Red Sky at Morning: A Novel

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The classic coming-of-age story set during World War II about the enduring spirit of youth and the values in life that count.

"...a sort of Catcher in the Rye out West."--Book World

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Red Sky at Morning: A Novel

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The classic coming-of-age story set during World War II about the enduring spirit of youth and the values in life that count.

"...a sort of Catcher in the Rye out West."--Book World

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Editorial Reviews

World Book
A sort of Catcher in the Rye out West.
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Product Details

  • ISBN-13: 9780060931902
  • Publisher: HarperCollins Publishers
  • Publication date: 5/28/1999
  • Series: Perennial Classics Series
  • Edition description: Reprint
  • Pages: 256
  • Sales rank: 297,231
  • Lexile: 810L (what's this?)
  • Product dimensions: 5.31 (w) x 8.00 (h) x 0.57 (d)

Meet the Author

Richard Bradford was born in 1932. He is also the author of So Far from Heaven.
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Read an Excerpt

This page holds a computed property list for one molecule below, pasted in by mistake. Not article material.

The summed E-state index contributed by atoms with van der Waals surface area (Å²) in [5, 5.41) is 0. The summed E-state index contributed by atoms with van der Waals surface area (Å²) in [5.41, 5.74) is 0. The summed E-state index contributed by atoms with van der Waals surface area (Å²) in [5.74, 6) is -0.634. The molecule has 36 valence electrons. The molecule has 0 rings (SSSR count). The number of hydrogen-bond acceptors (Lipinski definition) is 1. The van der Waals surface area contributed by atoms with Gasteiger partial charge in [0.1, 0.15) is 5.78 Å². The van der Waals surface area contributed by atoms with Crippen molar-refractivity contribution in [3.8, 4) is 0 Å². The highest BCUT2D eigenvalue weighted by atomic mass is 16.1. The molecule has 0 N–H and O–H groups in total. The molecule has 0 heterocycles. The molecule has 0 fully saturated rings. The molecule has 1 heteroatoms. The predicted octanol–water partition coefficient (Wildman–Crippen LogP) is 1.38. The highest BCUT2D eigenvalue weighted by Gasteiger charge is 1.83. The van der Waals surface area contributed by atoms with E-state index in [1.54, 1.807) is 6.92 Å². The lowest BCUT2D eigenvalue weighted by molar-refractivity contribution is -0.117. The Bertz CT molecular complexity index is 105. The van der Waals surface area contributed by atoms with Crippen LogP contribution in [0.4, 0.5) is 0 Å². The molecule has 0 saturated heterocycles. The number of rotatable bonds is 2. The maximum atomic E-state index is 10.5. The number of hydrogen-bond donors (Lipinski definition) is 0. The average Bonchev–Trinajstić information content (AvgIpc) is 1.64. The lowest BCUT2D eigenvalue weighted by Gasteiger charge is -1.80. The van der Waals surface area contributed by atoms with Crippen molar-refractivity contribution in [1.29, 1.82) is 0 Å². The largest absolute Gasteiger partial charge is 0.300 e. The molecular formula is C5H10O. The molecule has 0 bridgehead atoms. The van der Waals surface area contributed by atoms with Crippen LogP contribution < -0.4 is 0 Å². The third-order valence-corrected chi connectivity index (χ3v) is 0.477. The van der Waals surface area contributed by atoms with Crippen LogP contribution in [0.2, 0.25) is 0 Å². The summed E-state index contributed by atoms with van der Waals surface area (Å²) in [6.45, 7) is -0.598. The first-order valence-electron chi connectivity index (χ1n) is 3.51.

Chapter One

We were using the old blue china and the stainless steel cutlety, with place mats on the big oval table and odd-sized jelly glasses for the wine. The good stuff was all packed and stored, and the Salvation Army was due the next day for the leftovers. My mother called this last dinner a picnic, but she didn't wear her overalls to it. She had on the blue hostess gown with the purple flowers.

Dad looked four sizes smaller in his newly delivered summer uniform, and the tight stock collar was giving him trouble. He kept swallowing and twisting his neck. The two and a half stripes looked good, though; they made a nice contrast with Jimbob Buel's civilian seersucker. He was holding a glass of my father's Tavel rose', looking at the candlelight through the wine, the perfect Virginia connoisseur. He was probably thinking a seventeen-year-old snot like me was too young to know its virtues.

Well, I do know its virtues, Jimbob boy. Paul and I knocked off a bottle of it just last week, warm, a refined accompaniment to cornbread and beef cracklins.

Courtney Ann Conway squeezed my leg under the table. "Ah bet you'll be sorry, leavin' Mobile with all the pawties and all comin' up." I didn't answer right away. I was figuring how to get Jimbob into the Bankhead Tunnel, and pump a little mustard gas in there. If I could block the exits, and use two pumps, maybe....

"Josh, are you listenin' to me?"